Stem cell therapy has come a long way, from the sidelines to a major focus in medical research. In particular, tissue regeneration is an exciting new venture because stem cells have to ability to become and function as any other cell type in the body.
While the benefits of stem cell therapy are clear to see, there were previously some problems in application. While scientists can successfully grow stem cells in a lab dish, once left to their own devices after being transplanted into the body, stem cells often die or find it hard to fuse with surrounding tissue.
The journal Stem Cell Reports publishes findings in this field. One study, led by Molly Shoichet and Derek van der Kooy of the University of Toronto in Canada, came up with a solution. The researchers developed an injectable gel-like material, or “hydrogel,” to protect the growing stem cells. The hydrogel consists of two compounds: methylcellulose and hyaluronan. Methylcellulose forms a gel to hold the stem cells together during delivery to the transplant site, while hyaluronan works to ensure the stem cells survive.
“Through this physical blend of two materials we are getting the best of both worlds,” says Shoichet.
In a new study, the same researchers tested how the hydrogel may benefit stem cell transplantation for nerve cell damage caused by disease or injury.
The study was revolutionary in terms of what it set out to achieve. Firstly, the researchers grew photoreceptors – light-sensitive cells in the eye’s retina that are responsible for vision – from stem cells, before encapsulating them in the hydrogel and injecting them into the eyes of blind mice.
The researchers found that injecting these mice with the hydrogel-encapsulated photoreceptors successfully restored around 15% of their pupillary response, meaning their vision was partially restored.
Encouraged by their success, the team enveloped neural stem and progenitor cells in the hydrogel and injected them into the brains of mice that had brain damage due to recent stroke. Within weeks, the mice demonstrated improvements in motor coordination, according to the researchers.
The next step is to test how the hydrogel-encapsulated neural cells affect rats with stroke injury, noting that rats have larger brains that are more appropriate for behavioral tests.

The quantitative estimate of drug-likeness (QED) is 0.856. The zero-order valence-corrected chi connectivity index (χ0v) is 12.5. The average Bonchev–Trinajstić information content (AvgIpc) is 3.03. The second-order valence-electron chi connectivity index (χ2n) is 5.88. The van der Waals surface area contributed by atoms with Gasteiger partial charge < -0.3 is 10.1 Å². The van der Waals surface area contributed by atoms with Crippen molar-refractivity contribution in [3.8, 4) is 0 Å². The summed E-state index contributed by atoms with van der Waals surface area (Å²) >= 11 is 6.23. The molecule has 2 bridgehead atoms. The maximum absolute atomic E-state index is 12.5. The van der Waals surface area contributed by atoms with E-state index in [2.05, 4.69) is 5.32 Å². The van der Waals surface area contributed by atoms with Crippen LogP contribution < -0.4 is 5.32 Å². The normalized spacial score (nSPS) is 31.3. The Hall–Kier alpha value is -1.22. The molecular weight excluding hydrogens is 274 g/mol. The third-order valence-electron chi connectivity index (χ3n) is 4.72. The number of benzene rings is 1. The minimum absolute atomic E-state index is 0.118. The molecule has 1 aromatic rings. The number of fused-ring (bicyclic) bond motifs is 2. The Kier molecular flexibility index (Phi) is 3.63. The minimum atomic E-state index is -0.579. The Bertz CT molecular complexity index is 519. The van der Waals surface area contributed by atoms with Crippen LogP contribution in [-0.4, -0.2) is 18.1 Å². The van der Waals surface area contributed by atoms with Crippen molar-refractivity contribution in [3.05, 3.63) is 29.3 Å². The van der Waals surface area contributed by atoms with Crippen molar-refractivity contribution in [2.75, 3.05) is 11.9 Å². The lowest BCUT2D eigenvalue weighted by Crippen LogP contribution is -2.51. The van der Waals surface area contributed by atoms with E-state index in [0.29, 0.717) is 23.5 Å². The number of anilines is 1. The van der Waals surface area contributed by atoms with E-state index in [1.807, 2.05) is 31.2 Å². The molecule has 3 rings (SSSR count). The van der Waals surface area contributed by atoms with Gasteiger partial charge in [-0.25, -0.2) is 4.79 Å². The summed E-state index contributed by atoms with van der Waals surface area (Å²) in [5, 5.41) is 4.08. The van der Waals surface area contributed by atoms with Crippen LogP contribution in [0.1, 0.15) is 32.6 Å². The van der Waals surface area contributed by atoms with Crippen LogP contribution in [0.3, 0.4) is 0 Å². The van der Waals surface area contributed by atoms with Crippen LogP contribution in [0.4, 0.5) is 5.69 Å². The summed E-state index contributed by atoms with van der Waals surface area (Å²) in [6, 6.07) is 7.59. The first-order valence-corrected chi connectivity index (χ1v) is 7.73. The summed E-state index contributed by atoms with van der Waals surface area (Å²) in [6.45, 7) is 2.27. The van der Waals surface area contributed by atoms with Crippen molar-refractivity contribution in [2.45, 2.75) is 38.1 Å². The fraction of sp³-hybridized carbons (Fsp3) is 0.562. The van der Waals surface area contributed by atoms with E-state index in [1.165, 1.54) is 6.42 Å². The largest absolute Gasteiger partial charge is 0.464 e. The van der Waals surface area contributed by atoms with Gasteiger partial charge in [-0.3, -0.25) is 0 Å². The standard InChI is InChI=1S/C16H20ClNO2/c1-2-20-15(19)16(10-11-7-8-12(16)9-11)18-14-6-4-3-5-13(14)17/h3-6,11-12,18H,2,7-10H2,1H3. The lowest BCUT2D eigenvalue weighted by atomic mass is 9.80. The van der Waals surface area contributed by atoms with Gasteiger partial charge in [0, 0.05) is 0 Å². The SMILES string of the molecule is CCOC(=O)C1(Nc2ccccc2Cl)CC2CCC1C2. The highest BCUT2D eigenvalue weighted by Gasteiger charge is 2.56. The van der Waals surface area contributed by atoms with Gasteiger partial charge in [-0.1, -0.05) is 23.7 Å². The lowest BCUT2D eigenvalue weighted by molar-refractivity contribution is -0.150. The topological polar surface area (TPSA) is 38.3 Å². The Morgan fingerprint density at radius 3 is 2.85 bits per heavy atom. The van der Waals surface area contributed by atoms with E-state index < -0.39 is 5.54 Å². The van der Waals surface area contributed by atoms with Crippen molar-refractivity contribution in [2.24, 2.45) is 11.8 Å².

The study proves that the hydrogel increases the effectiveness of stem cell transplantation. Since the tests were successful in both the eyes and the brain – two separate parts of the nervous system – stem cell therapy has the potential to be used in all organs and systems of the human body.
The research team also says that the hydrogel is safe for human bodies: once the hydrogel has delivered stem cells to the required destination, it dissolves and the body reabsorbs it within a matter of weeks.
Injectable hydrogels have wide-ranging implications. In February, Medical News Today reported on a study published in Nature Communications, in which researchers created an injectable hydrogel made of polymer-containing nanoparticles and cellulose that can deliver multiple drugs over long time periods.
Injectable hydrogels, coupled with stem cell therapy, can be used to combat age-old diseases that we thought were incurable. There are already studies in place detailing how stem cells therapy could one day be used to treat osteoarthritis.
Molly Shoichet and Derek van der Kooy are excited about the doors that their research has opened for medical science. Commenting on their findings, Schoichet says:
“This study goes one step further, showing that the hydrogels do more than just hold stem cells together; they directly promote stem cell survival and integration. This brings stem-cell based therapy closer to reality.”
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